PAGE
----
Sounds like … some of the biggest examples of inspirational country today, including Carrie Underwood and Brooks & Dunn, as well as country-flavored offerings from Christian pop artists like Casting Crowns and Third DayAt a glance … Believe is a good collection that introduces the rise of inspirational country in recent years, but it has to reach too far by to fill the album with artists outside the genre and songs that only skim the surface when it comes to Christian faithTrack Listing Jesus, Take the Wheel—Carrie Underwood Who You'd Be Today—Kenny Chesney God's Will—Martina McBride Stained Glass Masquerade—Casting Crowns Believe—Brooks & Dunn I've Always Loved You—Third Day Go Tell It on the Mountain—Sara Evans When I Get Where I'm Going—Brad Paisley (featuring Dolly Parton) Postcards—Cindy Morgan This Is God—Phil Vassar Perfect Day—Josh Bates

In the great tapestry of musical genres, country has long remained close to CCM and Southern Gospel, naturally so with Christian faith part of the heritage of many Southern-bred artists. But the term "inspirational country" is still relatively new. Some consider it a legitimate sub-genre, and a young industry that's even developed its own awards show. Others see it more as a trend that's only begun to take shape in recent years, but certainly one that's on the rise as evidenced by recent best-selling inspirational projects from Alan Jackson and Alabama.

Either way, the surge has caused record labels to sit up and notice. Provident/Sony/Arista felt prompted to promote their artists with Believe: Songs of Faith from Today's Top Country & Christian Artists (which ), calling attention to some of the biggest names and songs considered to be inspirational country. (Word/Warner released a similar project of their own the same month, entitled Three Wooden Crosses: 17 Inspirational Songs from Today's Top Country Artists.)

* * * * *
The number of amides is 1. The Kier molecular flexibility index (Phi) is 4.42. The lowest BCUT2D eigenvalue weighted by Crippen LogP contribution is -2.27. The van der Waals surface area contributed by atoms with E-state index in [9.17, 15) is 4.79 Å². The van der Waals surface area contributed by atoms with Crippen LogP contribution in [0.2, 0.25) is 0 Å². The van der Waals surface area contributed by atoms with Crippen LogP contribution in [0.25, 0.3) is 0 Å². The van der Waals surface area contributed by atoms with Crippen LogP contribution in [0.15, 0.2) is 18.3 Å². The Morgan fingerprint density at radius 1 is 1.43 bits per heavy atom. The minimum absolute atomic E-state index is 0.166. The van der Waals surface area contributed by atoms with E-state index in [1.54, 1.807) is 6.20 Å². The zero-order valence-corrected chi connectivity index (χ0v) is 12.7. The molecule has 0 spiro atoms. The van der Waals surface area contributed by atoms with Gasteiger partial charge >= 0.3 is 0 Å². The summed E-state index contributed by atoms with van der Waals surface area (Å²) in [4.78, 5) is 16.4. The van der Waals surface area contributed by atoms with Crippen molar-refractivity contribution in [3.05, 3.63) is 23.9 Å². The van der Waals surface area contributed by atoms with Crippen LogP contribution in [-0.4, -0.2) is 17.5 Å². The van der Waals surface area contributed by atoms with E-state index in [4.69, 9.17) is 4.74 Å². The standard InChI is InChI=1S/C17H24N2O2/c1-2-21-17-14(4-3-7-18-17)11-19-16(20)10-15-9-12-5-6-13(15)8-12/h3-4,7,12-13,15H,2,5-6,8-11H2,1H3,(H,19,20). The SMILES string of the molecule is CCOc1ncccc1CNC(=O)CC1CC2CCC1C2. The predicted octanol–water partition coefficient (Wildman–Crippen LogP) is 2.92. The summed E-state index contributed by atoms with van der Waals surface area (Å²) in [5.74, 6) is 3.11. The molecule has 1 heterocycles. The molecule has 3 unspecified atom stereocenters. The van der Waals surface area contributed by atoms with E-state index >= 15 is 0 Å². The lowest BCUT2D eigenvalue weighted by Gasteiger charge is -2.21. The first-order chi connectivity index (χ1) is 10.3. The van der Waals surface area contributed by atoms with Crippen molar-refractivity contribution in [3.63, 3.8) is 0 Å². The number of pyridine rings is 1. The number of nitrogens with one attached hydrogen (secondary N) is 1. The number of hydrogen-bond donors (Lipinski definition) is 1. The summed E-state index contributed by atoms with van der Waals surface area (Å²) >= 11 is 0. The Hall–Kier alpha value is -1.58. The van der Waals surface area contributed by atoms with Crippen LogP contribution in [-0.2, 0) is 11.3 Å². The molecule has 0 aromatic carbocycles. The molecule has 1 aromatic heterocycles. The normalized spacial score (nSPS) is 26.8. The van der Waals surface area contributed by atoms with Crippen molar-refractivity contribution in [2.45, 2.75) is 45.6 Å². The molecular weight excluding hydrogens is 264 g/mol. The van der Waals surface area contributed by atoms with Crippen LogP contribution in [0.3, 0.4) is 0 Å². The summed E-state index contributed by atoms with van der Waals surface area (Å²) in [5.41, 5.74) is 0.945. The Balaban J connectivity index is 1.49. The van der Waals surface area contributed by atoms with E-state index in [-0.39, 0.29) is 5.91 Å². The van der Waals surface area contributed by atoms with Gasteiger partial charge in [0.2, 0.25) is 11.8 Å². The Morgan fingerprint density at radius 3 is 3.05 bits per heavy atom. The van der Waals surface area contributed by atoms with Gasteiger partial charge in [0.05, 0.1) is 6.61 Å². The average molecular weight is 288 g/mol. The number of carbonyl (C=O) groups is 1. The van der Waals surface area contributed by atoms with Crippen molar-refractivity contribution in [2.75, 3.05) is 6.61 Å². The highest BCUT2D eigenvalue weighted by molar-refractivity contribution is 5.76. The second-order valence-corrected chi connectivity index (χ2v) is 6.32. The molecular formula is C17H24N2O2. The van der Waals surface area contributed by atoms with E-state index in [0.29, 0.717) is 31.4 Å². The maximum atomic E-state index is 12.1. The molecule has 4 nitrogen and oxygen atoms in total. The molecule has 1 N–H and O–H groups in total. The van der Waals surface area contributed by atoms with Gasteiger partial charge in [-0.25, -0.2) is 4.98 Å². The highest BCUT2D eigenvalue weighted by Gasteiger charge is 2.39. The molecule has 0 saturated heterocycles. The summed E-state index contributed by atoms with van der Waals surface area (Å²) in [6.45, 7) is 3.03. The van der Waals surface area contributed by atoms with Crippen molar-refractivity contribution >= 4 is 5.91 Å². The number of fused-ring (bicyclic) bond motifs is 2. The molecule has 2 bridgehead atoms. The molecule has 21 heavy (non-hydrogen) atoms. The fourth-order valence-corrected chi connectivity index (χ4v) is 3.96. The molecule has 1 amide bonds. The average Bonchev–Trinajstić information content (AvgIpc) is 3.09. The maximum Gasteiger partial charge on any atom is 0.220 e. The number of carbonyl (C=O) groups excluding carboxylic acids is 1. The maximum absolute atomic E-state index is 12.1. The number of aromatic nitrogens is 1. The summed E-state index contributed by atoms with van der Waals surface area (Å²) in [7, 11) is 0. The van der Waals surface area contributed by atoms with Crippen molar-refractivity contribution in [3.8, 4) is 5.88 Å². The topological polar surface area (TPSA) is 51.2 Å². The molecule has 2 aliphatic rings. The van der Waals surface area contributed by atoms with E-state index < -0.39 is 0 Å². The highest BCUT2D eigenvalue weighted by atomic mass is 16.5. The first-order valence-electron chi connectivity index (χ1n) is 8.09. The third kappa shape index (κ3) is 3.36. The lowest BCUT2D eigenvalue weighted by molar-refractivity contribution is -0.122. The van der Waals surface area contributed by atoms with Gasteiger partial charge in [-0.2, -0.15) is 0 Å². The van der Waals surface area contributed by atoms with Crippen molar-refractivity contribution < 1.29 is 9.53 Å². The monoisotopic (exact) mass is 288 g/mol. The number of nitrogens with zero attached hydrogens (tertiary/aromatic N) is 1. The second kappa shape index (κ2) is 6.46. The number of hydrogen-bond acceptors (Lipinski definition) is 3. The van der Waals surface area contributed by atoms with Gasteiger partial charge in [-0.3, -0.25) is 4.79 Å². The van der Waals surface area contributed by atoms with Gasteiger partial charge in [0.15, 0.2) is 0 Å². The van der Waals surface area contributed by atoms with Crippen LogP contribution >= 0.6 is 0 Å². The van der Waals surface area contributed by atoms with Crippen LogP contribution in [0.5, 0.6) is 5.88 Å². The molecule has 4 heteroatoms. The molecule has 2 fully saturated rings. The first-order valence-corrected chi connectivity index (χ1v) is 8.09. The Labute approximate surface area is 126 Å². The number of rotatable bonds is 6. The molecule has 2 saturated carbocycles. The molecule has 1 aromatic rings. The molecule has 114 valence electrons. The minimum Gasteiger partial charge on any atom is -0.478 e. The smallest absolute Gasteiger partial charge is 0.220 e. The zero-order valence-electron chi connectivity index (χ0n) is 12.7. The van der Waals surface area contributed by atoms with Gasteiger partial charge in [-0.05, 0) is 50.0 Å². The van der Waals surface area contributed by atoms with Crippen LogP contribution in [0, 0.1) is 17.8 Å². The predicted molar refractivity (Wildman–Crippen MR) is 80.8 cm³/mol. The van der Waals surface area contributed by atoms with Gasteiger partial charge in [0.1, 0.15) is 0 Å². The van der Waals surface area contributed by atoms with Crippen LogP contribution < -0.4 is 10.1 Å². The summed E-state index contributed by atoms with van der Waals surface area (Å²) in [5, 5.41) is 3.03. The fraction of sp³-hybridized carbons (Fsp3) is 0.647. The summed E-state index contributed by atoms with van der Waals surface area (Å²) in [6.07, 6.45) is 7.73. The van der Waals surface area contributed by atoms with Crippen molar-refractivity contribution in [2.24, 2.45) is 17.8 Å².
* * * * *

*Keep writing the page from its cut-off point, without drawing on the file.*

One has to conclude that the success and popularity of American Idol winner Carrie Underwood has played a huge part in establishing the genre, thanks to her breakout, award winning hit "Jesus, Take the Wheel"—a prototype if there ever was one with its fusion of country storytelling, pop production, and clear-cut lyrics of faith-inspired surrender. Similarly, there's Brooks & Dunn's award-winning smash "Believe," a mellow organ-driven ballad about the sustaining power of faith and the hope of heaven. Brad Paisley's "When I Get Where I'm Going," a duet with Dolly Parton, is another favorite, very similar to MercyMe's "I Can Only Imagine" by considering what heaven will be like someday.

p>Indeed, if Believe is truly representative of the inspirational country scene, then there seems to be a preponderance of songs focused on the great hereafter. Is belief in the afterlife and reuniting with lost loved ones enough to qualify a song like Kenny Chesney's "Who You'd Be Today" as "inspirational country"? What about reference to the Way to heaven? Songs like this and others in the genre might be "inspirational," but are they necessarily "Christian?" Is the genre intended to be subtle or broader?